David Bourget (Western Ontario)
David Chalmers (ANU, NYU)
Rafael De Clercq
Jack Alan Reynolds
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Phronesis 53 (1):1 - 34 (2008)
The aim of the paper is twofold: to examine the argument in response to Socrates' question whether or not reflexive knowledge is, first, possible, and, second, beneficial; and by doing so, to examine the method of Platos argument. What is distinctive of the method of argument, I want to show, is that Socrates argues on both sides of these questions (the question of possibility and the question of benefit). This, I argue, is why he describes these questions as a source oí aporia. Socrates can argue, without contradiction, on both sides of these questions because the arguments against the possibility and benefit of reflexive knowledge are premised on the supposition, defended by Critias, that this knowledge is only of ones knowledge and lack of knowledge, whereas the arguments for its possibility and benefit are not committed to this supposition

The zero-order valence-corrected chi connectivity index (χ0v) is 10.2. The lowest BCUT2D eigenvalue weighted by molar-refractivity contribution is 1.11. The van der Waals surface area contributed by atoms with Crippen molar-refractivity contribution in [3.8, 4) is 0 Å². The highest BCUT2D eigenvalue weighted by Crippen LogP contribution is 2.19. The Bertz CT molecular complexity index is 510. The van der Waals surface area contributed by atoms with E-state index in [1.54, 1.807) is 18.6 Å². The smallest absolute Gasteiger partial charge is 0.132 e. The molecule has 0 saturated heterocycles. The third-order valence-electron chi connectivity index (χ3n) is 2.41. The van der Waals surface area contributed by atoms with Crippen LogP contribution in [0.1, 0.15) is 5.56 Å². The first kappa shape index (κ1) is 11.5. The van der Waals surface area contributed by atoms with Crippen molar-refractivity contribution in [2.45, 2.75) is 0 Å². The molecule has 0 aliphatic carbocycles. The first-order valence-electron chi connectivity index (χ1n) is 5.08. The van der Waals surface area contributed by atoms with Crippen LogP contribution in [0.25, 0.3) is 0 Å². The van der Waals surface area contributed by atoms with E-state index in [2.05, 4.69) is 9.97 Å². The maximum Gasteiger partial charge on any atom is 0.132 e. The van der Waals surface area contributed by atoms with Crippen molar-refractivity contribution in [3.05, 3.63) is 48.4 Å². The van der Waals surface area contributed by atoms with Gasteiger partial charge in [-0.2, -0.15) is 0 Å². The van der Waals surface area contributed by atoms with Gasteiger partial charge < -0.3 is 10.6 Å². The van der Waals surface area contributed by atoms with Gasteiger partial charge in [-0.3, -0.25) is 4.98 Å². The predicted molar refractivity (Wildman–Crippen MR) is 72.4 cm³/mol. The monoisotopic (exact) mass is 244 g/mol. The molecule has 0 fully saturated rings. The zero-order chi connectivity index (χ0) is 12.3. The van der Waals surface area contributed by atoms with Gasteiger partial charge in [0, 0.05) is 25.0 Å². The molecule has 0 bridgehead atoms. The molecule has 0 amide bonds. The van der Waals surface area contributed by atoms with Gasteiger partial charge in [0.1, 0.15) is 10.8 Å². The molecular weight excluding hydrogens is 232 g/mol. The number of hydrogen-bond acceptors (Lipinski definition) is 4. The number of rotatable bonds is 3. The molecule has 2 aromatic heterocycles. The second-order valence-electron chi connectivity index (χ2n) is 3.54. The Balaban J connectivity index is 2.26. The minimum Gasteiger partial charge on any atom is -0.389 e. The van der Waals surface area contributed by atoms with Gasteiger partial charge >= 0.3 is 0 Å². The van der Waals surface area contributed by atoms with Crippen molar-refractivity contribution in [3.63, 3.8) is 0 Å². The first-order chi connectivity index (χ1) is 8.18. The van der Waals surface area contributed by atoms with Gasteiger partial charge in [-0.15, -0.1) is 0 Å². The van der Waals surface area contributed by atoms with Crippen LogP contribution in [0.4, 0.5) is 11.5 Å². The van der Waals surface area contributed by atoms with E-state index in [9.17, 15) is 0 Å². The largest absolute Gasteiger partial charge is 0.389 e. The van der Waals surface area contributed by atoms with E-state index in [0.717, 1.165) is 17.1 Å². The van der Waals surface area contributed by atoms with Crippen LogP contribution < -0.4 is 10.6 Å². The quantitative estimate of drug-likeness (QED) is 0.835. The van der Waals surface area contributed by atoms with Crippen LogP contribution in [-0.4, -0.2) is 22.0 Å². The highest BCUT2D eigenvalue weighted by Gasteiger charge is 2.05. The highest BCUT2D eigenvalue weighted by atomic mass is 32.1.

|Keywords||METHOD OF ARGUMENT INQUIRY APORIA REFLEXIVE KNOWLEDGE|
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